When the North enthusiastically rallied behind the national flag after the Confederate attack on Fort Sumter on April 12, 1861, Lincoln concentrated on the military and political dimensions of the war effort. His goal was now to reunite the nation. He suspended habeas corpus, arresting and temporarily detaining thousands of suspected secessionists in the border states without trial. Lincoln averted British recognition of the Confederacy by defusing the Trent affair in late 1861. His numerous complex moves toward ending slavery centered on the Emancipation Proclamation in 1863, using the Army to protect escaped slaves, encouraging the border states to outlaw slavery, and helping push through Congress the Thirteenth Amendment to the United States Constitution, which permanently outlawed slavery. Lincoln closely supervised the war effort, especially the selection of top generals, including commanding general Ulysses S. Grant. Lincoln brought leaders of the major factions of his party into his cabinet and pressured them to cooperate. Lincoln's Navy set up a naval blockade that shut down the South's normal trade, helped take control of Kentucky and Tennessee, and gained control of the Southern river system using gunboats. He tried repeatedly to capture the Confederate capital at Richmond, Virginia. Each time a general failed, Lincoln substituted another until finally Grant succeeded in 1865.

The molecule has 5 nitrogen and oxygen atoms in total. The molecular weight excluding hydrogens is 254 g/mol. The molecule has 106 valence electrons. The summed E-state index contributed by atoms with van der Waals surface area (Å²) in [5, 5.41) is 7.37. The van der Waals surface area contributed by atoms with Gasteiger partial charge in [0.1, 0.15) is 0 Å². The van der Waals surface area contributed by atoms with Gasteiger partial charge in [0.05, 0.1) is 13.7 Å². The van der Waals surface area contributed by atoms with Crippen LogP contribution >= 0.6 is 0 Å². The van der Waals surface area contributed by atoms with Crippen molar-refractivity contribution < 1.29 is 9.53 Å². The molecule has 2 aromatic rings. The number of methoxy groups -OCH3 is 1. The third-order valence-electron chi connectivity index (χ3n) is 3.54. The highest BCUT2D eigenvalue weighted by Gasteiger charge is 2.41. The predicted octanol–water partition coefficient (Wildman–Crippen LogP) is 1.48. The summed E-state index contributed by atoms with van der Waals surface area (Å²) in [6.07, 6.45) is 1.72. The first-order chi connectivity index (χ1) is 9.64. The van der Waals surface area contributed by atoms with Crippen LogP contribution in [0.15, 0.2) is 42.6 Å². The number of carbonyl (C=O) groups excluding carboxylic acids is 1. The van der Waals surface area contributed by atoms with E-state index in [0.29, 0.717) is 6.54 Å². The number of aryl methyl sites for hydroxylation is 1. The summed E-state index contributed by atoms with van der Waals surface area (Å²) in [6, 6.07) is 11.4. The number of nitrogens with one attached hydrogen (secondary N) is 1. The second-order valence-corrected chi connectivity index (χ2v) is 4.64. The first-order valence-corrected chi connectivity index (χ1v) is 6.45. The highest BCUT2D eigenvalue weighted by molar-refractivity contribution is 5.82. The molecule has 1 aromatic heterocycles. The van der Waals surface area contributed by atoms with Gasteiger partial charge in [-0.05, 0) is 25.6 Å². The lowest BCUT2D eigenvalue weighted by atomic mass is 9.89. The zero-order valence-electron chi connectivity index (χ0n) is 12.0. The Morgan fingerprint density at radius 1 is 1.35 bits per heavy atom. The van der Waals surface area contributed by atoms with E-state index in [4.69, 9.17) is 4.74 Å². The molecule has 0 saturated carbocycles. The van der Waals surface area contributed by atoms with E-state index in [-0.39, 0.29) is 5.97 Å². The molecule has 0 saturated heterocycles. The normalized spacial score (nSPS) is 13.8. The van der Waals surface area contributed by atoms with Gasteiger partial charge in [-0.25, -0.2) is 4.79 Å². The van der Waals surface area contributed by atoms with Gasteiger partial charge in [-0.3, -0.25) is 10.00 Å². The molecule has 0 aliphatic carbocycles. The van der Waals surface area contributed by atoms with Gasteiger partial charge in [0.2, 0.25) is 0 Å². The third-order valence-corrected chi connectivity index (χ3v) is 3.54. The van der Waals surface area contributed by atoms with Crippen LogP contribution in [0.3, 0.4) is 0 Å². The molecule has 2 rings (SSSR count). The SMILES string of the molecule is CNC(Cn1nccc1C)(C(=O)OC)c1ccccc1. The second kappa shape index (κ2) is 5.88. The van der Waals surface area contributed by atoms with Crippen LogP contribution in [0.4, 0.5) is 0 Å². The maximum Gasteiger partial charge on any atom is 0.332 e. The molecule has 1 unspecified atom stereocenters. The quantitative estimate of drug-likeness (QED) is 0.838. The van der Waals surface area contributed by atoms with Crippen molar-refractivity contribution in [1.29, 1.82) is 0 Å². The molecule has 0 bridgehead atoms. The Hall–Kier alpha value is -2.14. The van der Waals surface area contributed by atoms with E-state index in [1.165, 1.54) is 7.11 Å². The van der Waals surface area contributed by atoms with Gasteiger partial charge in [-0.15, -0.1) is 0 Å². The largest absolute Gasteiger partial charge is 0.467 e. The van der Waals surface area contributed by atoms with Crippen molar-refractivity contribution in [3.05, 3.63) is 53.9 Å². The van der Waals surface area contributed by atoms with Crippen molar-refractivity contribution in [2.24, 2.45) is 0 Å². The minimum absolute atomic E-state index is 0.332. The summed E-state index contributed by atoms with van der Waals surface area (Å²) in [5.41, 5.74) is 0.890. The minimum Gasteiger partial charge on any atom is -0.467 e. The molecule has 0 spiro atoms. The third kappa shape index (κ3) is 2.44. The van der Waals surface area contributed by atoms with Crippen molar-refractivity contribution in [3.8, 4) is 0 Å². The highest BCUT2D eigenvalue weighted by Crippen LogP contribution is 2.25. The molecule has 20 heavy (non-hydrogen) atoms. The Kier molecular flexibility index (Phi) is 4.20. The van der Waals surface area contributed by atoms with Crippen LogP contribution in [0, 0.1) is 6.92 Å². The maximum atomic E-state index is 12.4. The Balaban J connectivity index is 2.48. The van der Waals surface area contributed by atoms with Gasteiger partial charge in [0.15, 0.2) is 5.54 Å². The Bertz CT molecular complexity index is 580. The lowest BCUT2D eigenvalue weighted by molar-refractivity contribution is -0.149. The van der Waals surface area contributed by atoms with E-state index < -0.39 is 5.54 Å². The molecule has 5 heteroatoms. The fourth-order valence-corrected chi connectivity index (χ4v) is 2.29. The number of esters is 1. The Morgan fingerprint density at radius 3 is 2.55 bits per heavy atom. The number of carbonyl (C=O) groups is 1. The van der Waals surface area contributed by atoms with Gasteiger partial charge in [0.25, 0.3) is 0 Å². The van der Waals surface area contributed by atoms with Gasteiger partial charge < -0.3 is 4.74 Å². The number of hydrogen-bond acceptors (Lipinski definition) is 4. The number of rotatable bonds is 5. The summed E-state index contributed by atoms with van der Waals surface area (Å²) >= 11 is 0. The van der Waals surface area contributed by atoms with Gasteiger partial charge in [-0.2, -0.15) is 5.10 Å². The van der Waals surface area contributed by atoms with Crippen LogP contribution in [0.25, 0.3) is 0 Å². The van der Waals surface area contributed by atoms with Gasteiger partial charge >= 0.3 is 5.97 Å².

An exceptionally astute politician deeply involved with power issues in each state, Lincoln reached out to War Democrats and managed his own re-election in the 1864 presidential election. As the leader of the moderate faction of the Republican party, Lincoln found his policies and personality were "blasted from all sides": Radical Republicans demanded harsher treatment of the South, War Democrats desired more compromise, Copperheads despised him, and irreconcilable secessionists plotted his death. Politically, Lincoln fought back with patronage, by pitting his opponents against each other, and by appealing to the American people with his powers of oratory. His Gettysburg Address of 1863 became the most quoted speech in American history. It was an iconic statement of America's dedication to the principles of nationalism, republicanism, equal rights, liberty, and democracy. At the close of the war, Lincoln held a moderate view of Reconstruction, seeking to reunite the nation speedily through a policy of generous reconciliation in the face of lingering and bitter divisiveness. Six days after the surrender of Confederate commanding general Robert E. Lee, however, Lincoln was assassinated by actor and Confederate sympathizer John Wilkes Booth. Lincoln's death was the first assassination of a U.S. president and sent the nation into mourning. Lincoln has been consistently ranked both by scholars and the public as one of the greatest U.S. presidents.